Album Review: Volturian – Red Dragon

Album Review: Volturian – Red Dragon
Reviewed by Paul Hutchings

Symphonic metal is often a mixed bag. There are occasions where albums will be stunning, with fabulous vocals, dramatic and over-the-top compositions providing soaring cinematic soundscapes and uplifting melodies. On other occasions, there is a drift far too close to the Eurovision sun, and when that happens, I tend to step away.

Milanese outfit Volturian formed in 2019 and are now releasing their sophomore album ‘Red Dragon’. It’s a blend of all that is decent in the symphonic world, mixing darker gothic parts with the poppier, catchy segments that raise the tempo and tease you to sing along. The use of electronic layers gives it a contemporary, pop music flavour which needs some getting used to, for some of the songs sound like they should be played on daytime radio rather than the darker late night metal slots that we tend to search for.

The themes to the album are based on the Thomas Harris book ‘Red Dragon’, which as I’m sure you’ll be aware led to the Hannibal Lecter stories and myths. The focus of the band is singer Federica Lanna, whose warm, soulful vocals are the star of the show from start to finish. She is accompanied by guitarist and keyboard player Federico Mondelli, drummer Andrea Zannin and bassist Massimiliano Rossi.

Album Review: Volturian – Red Dragon

‘Red Dragon’ varies in tempo and style. There are big, angry riffs on the likes of ‘Stay’ and ‘Burn it Up’, but this is understated and always controlled. It’s when the band get opportunity to unleash a little that they hit their peak. Volturian clearly like to let go, but you might find them doing it a bit more throughout the record.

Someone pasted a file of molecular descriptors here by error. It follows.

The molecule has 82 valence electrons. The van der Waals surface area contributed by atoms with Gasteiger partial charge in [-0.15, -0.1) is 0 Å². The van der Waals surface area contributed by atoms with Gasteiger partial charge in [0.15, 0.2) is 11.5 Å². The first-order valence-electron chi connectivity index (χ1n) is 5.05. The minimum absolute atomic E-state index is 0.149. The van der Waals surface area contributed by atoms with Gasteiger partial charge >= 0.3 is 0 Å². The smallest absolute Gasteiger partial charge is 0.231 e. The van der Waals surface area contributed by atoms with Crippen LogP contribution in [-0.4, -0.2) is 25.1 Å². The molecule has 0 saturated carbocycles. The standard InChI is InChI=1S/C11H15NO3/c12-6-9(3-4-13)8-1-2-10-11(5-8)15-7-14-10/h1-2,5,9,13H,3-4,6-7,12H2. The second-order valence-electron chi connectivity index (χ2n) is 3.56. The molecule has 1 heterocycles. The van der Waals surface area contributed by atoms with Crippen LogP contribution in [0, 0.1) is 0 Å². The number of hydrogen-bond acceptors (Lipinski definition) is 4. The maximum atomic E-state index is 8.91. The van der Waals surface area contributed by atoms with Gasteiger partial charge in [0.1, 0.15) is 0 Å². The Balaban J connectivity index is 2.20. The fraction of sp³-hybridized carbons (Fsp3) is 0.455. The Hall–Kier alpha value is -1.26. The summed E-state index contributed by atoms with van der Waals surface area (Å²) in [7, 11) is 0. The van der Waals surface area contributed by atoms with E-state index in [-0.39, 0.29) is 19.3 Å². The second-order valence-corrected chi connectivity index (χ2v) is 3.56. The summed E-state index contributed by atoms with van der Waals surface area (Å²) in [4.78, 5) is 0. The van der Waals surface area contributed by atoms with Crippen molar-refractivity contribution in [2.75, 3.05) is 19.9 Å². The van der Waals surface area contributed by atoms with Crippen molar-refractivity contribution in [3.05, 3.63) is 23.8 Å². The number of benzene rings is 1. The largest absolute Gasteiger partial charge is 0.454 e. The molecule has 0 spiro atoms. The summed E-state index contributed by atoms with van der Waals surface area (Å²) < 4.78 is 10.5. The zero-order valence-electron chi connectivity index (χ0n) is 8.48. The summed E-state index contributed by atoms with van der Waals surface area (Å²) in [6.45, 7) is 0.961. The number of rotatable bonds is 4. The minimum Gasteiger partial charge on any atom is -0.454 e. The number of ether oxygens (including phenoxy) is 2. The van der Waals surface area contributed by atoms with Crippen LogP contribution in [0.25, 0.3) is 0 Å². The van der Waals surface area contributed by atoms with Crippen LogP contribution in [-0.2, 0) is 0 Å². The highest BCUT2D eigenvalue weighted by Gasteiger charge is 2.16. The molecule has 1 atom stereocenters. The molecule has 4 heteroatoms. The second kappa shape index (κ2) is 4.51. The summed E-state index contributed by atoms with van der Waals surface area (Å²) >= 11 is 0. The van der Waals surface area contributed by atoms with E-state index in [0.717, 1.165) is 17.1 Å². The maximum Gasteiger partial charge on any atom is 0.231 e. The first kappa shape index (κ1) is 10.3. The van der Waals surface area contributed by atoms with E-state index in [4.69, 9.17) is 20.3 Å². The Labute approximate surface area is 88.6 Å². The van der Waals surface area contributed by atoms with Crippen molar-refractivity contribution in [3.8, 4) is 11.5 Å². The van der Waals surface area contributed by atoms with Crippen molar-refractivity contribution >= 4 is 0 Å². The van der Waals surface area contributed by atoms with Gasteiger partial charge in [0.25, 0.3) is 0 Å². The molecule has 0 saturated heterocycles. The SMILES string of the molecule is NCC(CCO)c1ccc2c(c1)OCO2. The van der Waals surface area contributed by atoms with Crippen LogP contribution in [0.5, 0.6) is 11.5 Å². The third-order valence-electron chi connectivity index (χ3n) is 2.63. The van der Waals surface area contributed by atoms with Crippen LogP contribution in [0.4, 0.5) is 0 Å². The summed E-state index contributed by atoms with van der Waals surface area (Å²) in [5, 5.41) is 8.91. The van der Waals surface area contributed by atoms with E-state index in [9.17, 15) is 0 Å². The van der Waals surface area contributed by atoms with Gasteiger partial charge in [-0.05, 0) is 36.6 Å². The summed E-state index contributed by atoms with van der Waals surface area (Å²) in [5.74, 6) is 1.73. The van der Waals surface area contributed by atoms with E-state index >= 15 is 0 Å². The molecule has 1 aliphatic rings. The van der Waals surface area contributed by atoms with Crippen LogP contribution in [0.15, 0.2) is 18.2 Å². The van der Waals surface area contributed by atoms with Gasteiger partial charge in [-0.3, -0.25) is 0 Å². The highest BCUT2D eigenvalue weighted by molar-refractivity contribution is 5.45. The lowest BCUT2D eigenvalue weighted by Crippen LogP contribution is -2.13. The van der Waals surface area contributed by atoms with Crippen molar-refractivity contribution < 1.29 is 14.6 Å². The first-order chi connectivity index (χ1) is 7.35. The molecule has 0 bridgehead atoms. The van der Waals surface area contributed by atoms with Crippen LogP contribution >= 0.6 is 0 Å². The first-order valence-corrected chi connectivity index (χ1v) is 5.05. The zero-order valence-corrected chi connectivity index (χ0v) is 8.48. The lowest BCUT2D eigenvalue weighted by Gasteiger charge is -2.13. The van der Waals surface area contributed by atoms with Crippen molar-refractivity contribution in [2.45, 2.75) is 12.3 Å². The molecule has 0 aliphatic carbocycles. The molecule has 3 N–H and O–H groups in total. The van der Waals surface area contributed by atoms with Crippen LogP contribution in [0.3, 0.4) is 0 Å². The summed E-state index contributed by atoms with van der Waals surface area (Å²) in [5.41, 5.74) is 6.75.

There are plenty of more relaxed and gentle approaches as the album progresses. ‘Torn Asunder’ swings very much into popular music territory, accessible and poppy, ‘Distant Caress’ might wow new fans with its instant hooks, whilst the emotionally charged ‘Bury Me’ is another catchy, anthemic track that will provide wide appeal. Lanna’s vocals are delicate, at times ethereal, but always with that classic style that the top singers of this genre possess.

As the album moves towards its conclusion, Volturian bring in one of their heavier songs. ‘Freeze’ is the penultimate track on the album and its probably one of the best songs on the album, using the combination of synths and some intricate guitar work to ramp up the power and overall feel. It’s certainly a song that edges the band more toward the metal side of their appeal.

‘Red Dragon’ is a pleasing and enjoyable album. It’s polished, perfectly produced and at 39 minutes, doesn’t overstay its welcome. The songs are memorable, and the vocals stand strong from start to finish. It won’t change the world, but if you like the lighter side of the symphonic metal, this is well worth a listen.

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